National Assembly To Probe $496m Payment To Failed Indian Firm For Itakpe Iron Ore Revitalization

NASS To Probe $496m Payment For Itakpe Iron Ore Revitalization

7 months ago
1 min read

The National Assembly has agreed to probe into the failed concession agreement involving $496 million payment to an Indian firm, Global Infrastructure Holding Limited (GIHL).

This was agreed upon during the Minister of Steel Development’s budget defense at the National Assembly

The Joint Committee on Steel Development set its sights on delving deeper into the circumstances surrounding the hefty payment to GIHL, which failed to rejuvenate the Itakpe Iron Ore Company despite the substantial investment.

During the session, Minister Abubakar Audu revealed, “The firm was supposed to be producing iron ore and transferring it to Ajaokuta for steel development but it was busy exporting the commodity. Before the exit of the last administration, the Federal Government went through litigation, and a settlement was reached. The Federal Government paid $496 million to the Indian firm for breach of agreement.”

READ ALSO: 2024 Budget: Nigerian Govt Pledges N4.45bn Allocation To Ajaokuta Steel, Seeks N35 Billion Financing For Revival

However, Senator Natasha Akpoti-Uduaghan expressed strong reservations about the situation, questioning the rationale behind annually paying N1.5 billion to the staff of a firm that had been put on concession.

She demanded transparency in revealing the court papers that penalized Nigeria and underscored the need to investigate the entire concession deal.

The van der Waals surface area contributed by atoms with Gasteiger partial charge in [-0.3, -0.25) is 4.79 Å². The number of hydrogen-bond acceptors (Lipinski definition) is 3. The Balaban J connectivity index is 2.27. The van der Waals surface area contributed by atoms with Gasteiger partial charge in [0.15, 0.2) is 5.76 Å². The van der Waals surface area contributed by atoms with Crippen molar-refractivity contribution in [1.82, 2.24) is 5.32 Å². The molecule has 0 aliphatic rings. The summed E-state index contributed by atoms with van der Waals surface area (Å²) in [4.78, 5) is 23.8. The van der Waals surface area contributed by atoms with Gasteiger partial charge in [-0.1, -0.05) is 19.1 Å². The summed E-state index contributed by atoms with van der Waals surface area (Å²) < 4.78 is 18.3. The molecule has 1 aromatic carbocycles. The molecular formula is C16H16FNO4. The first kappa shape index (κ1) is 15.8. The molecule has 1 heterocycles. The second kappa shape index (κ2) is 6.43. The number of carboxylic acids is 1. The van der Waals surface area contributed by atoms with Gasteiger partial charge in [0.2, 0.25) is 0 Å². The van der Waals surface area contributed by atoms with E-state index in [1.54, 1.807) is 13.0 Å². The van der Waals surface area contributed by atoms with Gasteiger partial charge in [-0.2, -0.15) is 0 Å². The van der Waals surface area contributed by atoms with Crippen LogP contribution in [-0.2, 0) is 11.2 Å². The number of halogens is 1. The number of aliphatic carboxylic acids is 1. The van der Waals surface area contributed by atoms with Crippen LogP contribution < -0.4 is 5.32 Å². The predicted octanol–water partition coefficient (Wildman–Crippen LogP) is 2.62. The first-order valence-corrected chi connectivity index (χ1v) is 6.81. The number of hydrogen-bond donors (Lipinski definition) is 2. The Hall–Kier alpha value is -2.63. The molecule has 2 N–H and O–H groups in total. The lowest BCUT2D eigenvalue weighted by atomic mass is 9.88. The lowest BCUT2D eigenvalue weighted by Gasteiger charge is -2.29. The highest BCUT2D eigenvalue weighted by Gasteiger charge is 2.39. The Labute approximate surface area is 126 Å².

“The Indian firm could not perform, they denied Nigerians access to the iron ore company for three years. Instead of them being penalized for depriving Nigeria of its social and economic growth, we compensated them further by paying them $469 million,” Akpoti-Uduaghan observed.

Co-chairman of the committee, Dr. Zainab Gimba, aligned with Akpoti-Uduaghan’s sentiments, prompting the committee to resolve to hold a public hearing to thoroughly investigate the concession agreement at a later date.

The resolution signals a step toward unraveling the intricacies surrounding the failed deal, shedding light on decisions made behind closed doors that have implications for Nigeria’s economic trajectory and the responsible use of public funds.

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Emmanuel Ochayi is a journalist. He is a graduate of the University of Lagos, School of first choice and the nations pride. Emmanuel is keen on exploring writing angles in different areas, including Business, climate change, politics, Education, and others.


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